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Dorian de Wind Headshot

Promise Zones, Economic Freedom Zones and a Kid from Harlem

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There was a period of time in my life where I was goofing off. I was raised by a single mom. I didn't know my dad. The only difference between me and Roger was my environment was more forgiving than his. That's the only difference. If I screwed up, the consequences weren't quite as great.

Roger -- his full name is Roger Brown -- is a young teenager from Harlem who, while growing up, spent some time in the foster care system before going to live with his mom, who was working two jobs to make ends meet.

The person comparing himself to Roger is the President of the United States.

The occasion: The President's announcement Thursday in the East Room of the first five "Promise Zone" locations, an initiative to partner with local communities and businesses to create jobs, expand access to educational opportunities and spur economic mobility.

He was joined by students from Harlem Children's Zone, an educational undertaking that inspired the Promise Zones. One of those students is Roger Brown whose mother, when he was in 6th grade, entered his name in the Promise Academy Charter School lottery and prayed and, the President says, "won a spot."

The President continues:

Now, the way I hear it, Roger, you were still having some problems sometimes. He was the class clown and acting out, and almost got himself expelled. But the teachers and the staff did not give up on him. They saw something in him. They kept pushing him. And then one summer when Roger was home visiting his foster family, he looked around the room and he realized nobody in that room had gone to college, and nobody in that room had a job. And at that moment, something clicked. And Roger decided he wanted something better for himself -- and for his mom and for his two sisters that looked up to him.

So Roger buckled down. He went from failing his classes to passing his classes. He became a member of the first graduating class at the Promise Academy. (Applause.) And today Roger is a sophomore at Hunter College in New York, one of the best colleges in the country -- the first person in his family to get that far. And now he wants to go to medical school and become a neurologist.

Using the success of the Harlem Children's Zone program, the President outlines his "Promise Zone" plan designed to, in his words, "help you remake your community on behalf of your kids, family by family, block by block" by cutting red tape and streamlining federal funding to specific zones that need it most.

"We'll take resources from some of the programs that we're already doing and concentrate them. We'll make sure that our agencies are working together more effectively. We'll put in talent to help you plan. But we're also going to hold you accountable and measure your progress," the President says.

He also says, "A child's course in life should be determined not by the zip code she's born in, but by the strength of her work ethic and the scope of her dreams,"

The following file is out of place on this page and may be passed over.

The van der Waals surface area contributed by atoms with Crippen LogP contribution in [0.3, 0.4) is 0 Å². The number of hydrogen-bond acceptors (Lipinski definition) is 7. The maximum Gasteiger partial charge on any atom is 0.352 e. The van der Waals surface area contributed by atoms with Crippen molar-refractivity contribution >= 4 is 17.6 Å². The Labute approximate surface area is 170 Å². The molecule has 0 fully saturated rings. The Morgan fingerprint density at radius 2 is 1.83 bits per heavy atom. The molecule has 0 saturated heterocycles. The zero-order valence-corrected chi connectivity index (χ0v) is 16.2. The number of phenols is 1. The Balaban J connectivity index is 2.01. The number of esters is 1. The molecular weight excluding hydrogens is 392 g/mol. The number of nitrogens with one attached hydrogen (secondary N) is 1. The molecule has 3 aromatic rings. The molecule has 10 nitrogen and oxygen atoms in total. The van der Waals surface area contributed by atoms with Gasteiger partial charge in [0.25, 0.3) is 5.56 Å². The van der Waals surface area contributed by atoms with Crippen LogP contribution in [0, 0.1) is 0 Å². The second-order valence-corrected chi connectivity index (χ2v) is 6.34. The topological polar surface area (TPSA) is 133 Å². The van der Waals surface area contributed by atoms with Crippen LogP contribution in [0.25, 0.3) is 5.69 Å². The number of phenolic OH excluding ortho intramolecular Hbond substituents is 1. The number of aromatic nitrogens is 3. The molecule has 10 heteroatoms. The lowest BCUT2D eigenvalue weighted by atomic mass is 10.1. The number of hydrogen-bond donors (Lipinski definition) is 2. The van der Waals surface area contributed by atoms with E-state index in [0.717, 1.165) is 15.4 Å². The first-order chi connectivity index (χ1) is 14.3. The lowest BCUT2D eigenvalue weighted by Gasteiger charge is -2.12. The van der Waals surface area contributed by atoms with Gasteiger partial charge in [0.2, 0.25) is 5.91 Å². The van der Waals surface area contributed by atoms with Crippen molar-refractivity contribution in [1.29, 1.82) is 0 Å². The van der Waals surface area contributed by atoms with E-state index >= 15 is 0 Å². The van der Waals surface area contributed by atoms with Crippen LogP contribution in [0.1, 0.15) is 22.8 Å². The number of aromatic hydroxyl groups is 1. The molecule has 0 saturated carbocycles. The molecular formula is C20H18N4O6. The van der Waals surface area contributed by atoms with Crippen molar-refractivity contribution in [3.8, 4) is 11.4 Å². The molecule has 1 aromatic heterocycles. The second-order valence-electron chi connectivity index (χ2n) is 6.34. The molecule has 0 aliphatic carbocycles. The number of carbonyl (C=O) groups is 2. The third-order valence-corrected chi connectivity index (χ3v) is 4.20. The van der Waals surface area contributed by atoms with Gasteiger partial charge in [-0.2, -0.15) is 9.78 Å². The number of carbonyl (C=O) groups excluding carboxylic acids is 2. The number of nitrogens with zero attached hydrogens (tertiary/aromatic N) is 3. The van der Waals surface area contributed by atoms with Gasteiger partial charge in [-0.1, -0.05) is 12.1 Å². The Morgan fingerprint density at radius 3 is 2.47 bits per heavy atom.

Discussing the program, Doug Schoen at Forbes writes:

To this end, President Obama unveiled his first five "promise zones" this afternoon in a White House press conference. These zones are pockets of the country that will receive comprehensive federal assistance after being especially hard hit by the recession. There will ultimately be 20 zones across the country.

The first five Promise Zones are located in San Antonio, Philadelphia, Los Angeles, Southeastern Kentucky and the Choctaw Nation of Oklahoma.

Republican Senator Rand Paul has introduced a bill in Congress to create "Economic Freedom Zones" that would reduce taxes and ease government regulation in distressed areas, according to Schoen.

In his speech, the president acknowledged Paul and his plan:

And I've been very happy to see that there are Republicans like Rand Paul, who's here today, who are ready to engage in this debate. That's a good thing. We've got Democratic and Republican elected officials across the country who are ready to roll up their sleeves and get to work. And this should be a challenge that unites us all.

Schoen notes:

And although President Obama didn't include Detroit as Paul did, there is surely some commonality in their proposals, at least in the overarching goals, even though the means by which they arrive at engendering economic mobility are fundamentally different.

Schoen concludes:

Once again, Washington is faced with yet another opportunity to put partisanship aside and to get something done on a sweeping, national level.

It is my hope that legislators will rise to the challenge of working together to ensure that this tremendous crisis is resolved.

And the President concludes his remarks in the East Room as follows:

I want more kids to have the chance that Roger got. I want more kids to have the chance this country gave me. We should all want every one of our kids and their families to have a shot at success. If you are willing to dream big and work hard, you should grow up with the same opportunities in life as any other child living in any other place.

That's what we're fighting for. That's what America is about. So let's act. Let's make it happen this year, all right?

Read the full remarks by the President on Promise Zones here.

Lead photo: President Barack Obama delivers remarks announcing the first five "Promise Zones," in the East Room of the White House, Jan. 9, 2014. (Official White House Photo by Chuck Kennedy)